“I saw, I was just picking it up for you.” Her voice was soft as she spoke and I watched her lips carefully as she talked. They were so pink and luscious and just waiting on me to nibble on them.
“You didn’t have to do that.”
“I wanted to help.”
“Thank you.” I smiled at her and we both laughed and straightened up. I could feel Sandra smirking at me, and I kept my eyes away from her. I couldn’t believe that she had been able to sense my connection to Lucky. I obviously wasn’t as good at hiding my thoughts and feelings as I had thought.
“Are your salads good?” She turned away from me and looked at Sandra and I noticed that her face looked flushed. It pleased me to see that I affected Lucky as much as she affected me.
“They are great, thanks.” Sandra nodded. “Oh, I love this song.” She started nodding her head to the Bee Gees song that was playing over the speakers.
“I’ll just take the bill when you have time please, Lucky.” I said the only thing I could think of to keep the conversation going.
“Leaving already?” She looked at me with slight disappointment.
“Well, you know. I don’t want to hog up your table all night.”
“Oh, it’s okay. I don’t mind. Well, you know what I mean.” She blushed deep red, and I watched as the deep heat caressed her face.
“Not really. What do you mean?” I stared at her curiously, and Sandra slapped my hands.
“Come on now, Zane. Give the girl a break.”
“Sandra,” I shook my head and she rolled her eyes as she mumbled something under her breath that sounded a lot like “sucker.”
“I’ll leave the bill with you then.” Lucky paused. “Have a great night.” She turned around and walked away slowly, and I realized that I was a sucker. All I wanted to do was ask her out. For once, I didn’t want to feel that hollow feeling that she was walking away and that I may never see her again. It was a deep, depressing feeling and it reminded me of how I felt when I realized my mother wasn’t coming back. After she had left, I had waited every morning by top of the stairs before the sun came up. I would wait with my blanket, before everyone had woken up, and pray that that would be the morning that my mother would walk back through the door. I had been able to visualize myself running down the stairs and into her arms. She’d grab me close to her and swing me around, and I’d smell her perfume as I buried my face into her neck and she would take me to McDonald’s for breakfast and I’d show off to Noah when we got back. I had waited for a few months, until one morning my dad had come out of his room and caught me. He’d made it clear that my mother was never coming back and that she didn’t miss me or Noah. There was not going to be a loving reunion, a special rendezvous for an Egg McMuffin and chocolate milk. Not then, and not ever. I can still remember the first morning I had woken up and not rolled out of bed and gone to the landing. I had just laid in bed and stared at the ceiling with tears rolling down my face, and an anxious and sad feeling in my soul.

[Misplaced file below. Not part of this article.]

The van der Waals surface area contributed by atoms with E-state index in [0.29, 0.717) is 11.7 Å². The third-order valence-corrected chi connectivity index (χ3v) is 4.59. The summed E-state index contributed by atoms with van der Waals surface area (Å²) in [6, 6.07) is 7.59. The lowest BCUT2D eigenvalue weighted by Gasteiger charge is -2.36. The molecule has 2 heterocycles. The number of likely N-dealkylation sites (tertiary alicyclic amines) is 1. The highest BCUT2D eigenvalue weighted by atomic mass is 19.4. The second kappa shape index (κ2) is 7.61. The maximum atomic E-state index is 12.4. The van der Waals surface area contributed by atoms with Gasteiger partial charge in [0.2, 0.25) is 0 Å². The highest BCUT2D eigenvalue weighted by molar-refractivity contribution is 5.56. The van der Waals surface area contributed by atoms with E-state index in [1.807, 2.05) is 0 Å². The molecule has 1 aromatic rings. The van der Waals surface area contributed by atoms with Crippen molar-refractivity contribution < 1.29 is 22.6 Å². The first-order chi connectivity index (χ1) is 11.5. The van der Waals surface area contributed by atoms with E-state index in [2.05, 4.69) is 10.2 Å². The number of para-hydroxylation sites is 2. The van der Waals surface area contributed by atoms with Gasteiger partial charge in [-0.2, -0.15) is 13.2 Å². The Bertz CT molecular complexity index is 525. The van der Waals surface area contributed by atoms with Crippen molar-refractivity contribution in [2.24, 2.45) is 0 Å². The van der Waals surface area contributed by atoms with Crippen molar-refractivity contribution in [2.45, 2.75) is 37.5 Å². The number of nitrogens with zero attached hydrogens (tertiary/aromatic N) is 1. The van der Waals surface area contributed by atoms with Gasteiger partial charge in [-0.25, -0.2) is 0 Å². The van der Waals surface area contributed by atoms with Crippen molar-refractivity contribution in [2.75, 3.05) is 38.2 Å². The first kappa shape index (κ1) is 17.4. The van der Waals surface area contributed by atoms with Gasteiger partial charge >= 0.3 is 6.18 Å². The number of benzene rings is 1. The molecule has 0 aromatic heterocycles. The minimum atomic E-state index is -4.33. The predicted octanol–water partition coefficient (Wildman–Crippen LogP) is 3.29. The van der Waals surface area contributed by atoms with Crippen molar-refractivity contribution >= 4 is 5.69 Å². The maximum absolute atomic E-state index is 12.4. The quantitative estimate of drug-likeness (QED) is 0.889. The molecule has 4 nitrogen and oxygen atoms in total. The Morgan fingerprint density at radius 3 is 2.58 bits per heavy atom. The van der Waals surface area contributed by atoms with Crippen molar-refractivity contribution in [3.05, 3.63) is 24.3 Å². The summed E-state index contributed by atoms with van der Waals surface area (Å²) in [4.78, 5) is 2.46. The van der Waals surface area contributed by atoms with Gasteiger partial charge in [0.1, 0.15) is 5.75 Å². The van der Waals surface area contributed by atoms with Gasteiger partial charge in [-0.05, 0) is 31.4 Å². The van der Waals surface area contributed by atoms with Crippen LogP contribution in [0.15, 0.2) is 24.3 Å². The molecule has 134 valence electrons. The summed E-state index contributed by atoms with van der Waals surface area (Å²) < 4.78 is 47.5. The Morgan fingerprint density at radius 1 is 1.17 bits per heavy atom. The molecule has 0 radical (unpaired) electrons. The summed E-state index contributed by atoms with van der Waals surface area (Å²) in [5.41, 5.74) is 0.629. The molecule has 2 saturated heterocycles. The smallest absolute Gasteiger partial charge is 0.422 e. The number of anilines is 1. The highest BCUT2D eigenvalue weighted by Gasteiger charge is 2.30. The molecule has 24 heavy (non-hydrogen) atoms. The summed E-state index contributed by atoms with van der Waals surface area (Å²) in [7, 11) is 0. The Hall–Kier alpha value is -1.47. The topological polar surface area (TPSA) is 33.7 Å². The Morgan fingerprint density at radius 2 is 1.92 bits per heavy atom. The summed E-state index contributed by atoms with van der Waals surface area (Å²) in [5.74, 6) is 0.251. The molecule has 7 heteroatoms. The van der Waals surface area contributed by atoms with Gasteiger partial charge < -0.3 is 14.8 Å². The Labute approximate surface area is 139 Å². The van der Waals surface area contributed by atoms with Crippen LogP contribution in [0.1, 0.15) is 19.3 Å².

It was a feeling that had never left me, and it had only grown worse with Noah’s death. It was an emptiness and dread, a loneliness that could never be filled; and a worry that never went away. Every time I left the diner, I felt a twinge of that worry and pure dread. I was scared that I was never going to see Lucky again. I couldn’t control the feeling that consumed me. I didn’t want this dread to control me. My life was becoming governed by the feeling. I didn’t even understand why I felt this way about Lucky. What did I really care if I never saw her again? But I knew I did care. I knew that I cared more than I wanted to admit to myself. And I was scared. I didn’t even recognize myself or my emotions anymore.